Into The Wild
Have you ever just stopped and asked yourself, “how have I been able to do all that I have done?” Personally, I ask that question often, and thanks to Facebook’s timeline feature that allows me to go back in time and just see all that I’ve been so fortunate and blessed to experience, I’m just left speechless really. One major highlight has been working in the outdoor industry.
This has truly been amazing for me. I’ve met some of the most genuine people, and have traveled to breathtaking locations.
From South Africa to Belize and many places in between…
I’d love to share a few highlights.
My very first outdoor TV show that I was involved in was called Sovereign Sportsman. A mutual friend had connected me with some guys who were very passionate about their concept for this TV show… to travel around the United States and parts of the World showcasing some amazing people doing amazing things… I was excited to jump on board. We got through the first season, and it was a hit. In fact, we were typically in the top 3 best shows for that network at the time, and for a show in it's debut season, that meant a lot.
At the start of season 2, the team decided to go to South Africa. It was very thrilling to everyone on the team, but to me especially, I had a hard time keeping my excitement and anticipation at a normal level. See, being from Belize, there’s always this sense of wanting to go back to the motherland – Belize having deep African heritage as part of its history.
So, needless to say, this wasn’t going to be just another shoot… just another episode, this was way more than that for me. For 14 days I felt like I was in another world. The coffee tasted so much better, the sunrises and sunsets seemed so much more personal, and after I finally got over the ridiculous jet lag, I found myself completely amazed by the absolute beauty that is South Africa. To say I’m excited to go back would be a pretty big understatement.
It was time for the tropics…
With the same show, we decided to go to Belize to close off the season. Since it was my homeland, I acted as both show producer and tour guide, which was so awesome. I gathered a few of my contacts and we were able to acquire a private island to do some pretty amazing fishing. What was so impressive to me was the fact that I’d lived in Belize till I was 18 years old, and felt that I was seeing parts of my country for the very first time… truly amazing place.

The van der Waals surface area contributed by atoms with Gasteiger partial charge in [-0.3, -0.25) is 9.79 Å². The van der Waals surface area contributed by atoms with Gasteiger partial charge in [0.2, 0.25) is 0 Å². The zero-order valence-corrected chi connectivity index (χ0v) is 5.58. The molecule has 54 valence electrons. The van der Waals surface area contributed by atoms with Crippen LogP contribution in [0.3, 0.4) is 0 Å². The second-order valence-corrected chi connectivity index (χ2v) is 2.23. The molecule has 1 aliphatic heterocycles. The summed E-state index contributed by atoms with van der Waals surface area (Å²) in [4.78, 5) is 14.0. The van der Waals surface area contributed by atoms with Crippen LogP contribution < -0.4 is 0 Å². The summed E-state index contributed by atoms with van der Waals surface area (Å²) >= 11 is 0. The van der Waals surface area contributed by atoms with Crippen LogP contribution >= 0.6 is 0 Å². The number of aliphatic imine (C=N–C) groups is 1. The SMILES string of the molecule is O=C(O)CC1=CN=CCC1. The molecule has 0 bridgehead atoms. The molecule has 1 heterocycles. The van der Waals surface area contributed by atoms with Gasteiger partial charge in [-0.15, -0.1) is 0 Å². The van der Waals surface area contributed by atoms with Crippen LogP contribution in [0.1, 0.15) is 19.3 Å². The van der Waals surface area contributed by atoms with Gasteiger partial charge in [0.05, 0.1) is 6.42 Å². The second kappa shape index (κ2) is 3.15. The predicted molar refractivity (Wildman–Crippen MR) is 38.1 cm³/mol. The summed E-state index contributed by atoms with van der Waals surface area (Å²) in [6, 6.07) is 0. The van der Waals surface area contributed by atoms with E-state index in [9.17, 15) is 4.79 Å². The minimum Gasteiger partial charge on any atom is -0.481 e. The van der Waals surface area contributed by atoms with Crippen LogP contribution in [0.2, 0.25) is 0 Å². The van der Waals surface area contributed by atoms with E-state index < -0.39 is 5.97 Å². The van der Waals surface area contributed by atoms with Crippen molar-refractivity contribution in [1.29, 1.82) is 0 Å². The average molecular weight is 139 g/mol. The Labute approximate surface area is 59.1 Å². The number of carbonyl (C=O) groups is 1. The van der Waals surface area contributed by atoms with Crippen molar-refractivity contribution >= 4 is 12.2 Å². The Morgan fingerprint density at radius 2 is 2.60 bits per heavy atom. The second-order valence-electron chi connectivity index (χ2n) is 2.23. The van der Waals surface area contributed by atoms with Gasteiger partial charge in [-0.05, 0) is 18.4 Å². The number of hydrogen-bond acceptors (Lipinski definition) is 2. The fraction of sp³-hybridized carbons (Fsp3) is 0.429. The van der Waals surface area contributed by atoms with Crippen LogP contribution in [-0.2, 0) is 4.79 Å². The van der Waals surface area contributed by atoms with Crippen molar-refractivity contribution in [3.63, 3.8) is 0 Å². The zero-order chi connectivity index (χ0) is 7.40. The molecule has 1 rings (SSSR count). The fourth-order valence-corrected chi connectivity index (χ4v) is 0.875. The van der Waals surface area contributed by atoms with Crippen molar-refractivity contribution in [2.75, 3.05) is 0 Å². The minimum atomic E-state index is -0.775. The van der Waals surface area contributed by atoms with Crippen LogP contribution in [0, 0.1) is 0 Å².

We teamed up with a conservation team in Belize and helped free a turtle that was wounded by a boat prop. Probably the coolest thing I’ve seen in a long time.
This episode we shot in Belize won us a regional Emmy at the Mid-South Emmy Awards. What an absolute honor.
Next was what I still consider one of the toughest things I’ve ever done… attempt the summit of Mount Rainier. I say attempt cause I was only able to make it to 10,000 feet. Climbing a mountain while trying to film simultaneously turns out to have been way harder that I ever expected, but the view being above the clouds was really what did it for me. Taking 3 wounded warriors to the very top made this particular episode one of my favorites. Turned out, the academy loved it too and we won an Emmy for this one as well.
The view from Camp Muir at 10,188 feet
While I sorta stumbled into this industry, I’ve grown to really appreciate it. See my style for the longest typically required a great deal of pre-production, or preparatory work, which for the most part isn’t how the outdoor industry works. So many things get thrown your way at the last minute that one simply cannot help. If it’s a hunting trip, you truly have no idea how that hunt is going to turn out at the end of 5 plus days. Imagine filming a movie and not knowing if the main character would even show up when he said he would? What would you do then? It’s that extreme and intense for me, and while that has certainly been frustrating to me on many levels, it’s really shown me how to adapt. It’s forced me to grow in other areas of my professional self. It’s challenged me to be quicker in the field in order to still get quality shots in a short amount of time.
At the end of the day it’s about learning new things about myself in order to be even better for my clients. If you’re wired like me in the slightest way, getting the smallest pat on the back from someone regarding work you’ve done is extremely valuable and it motivates me to never shy away from challenges I’ll encounter.
Thanks for reading. All the best.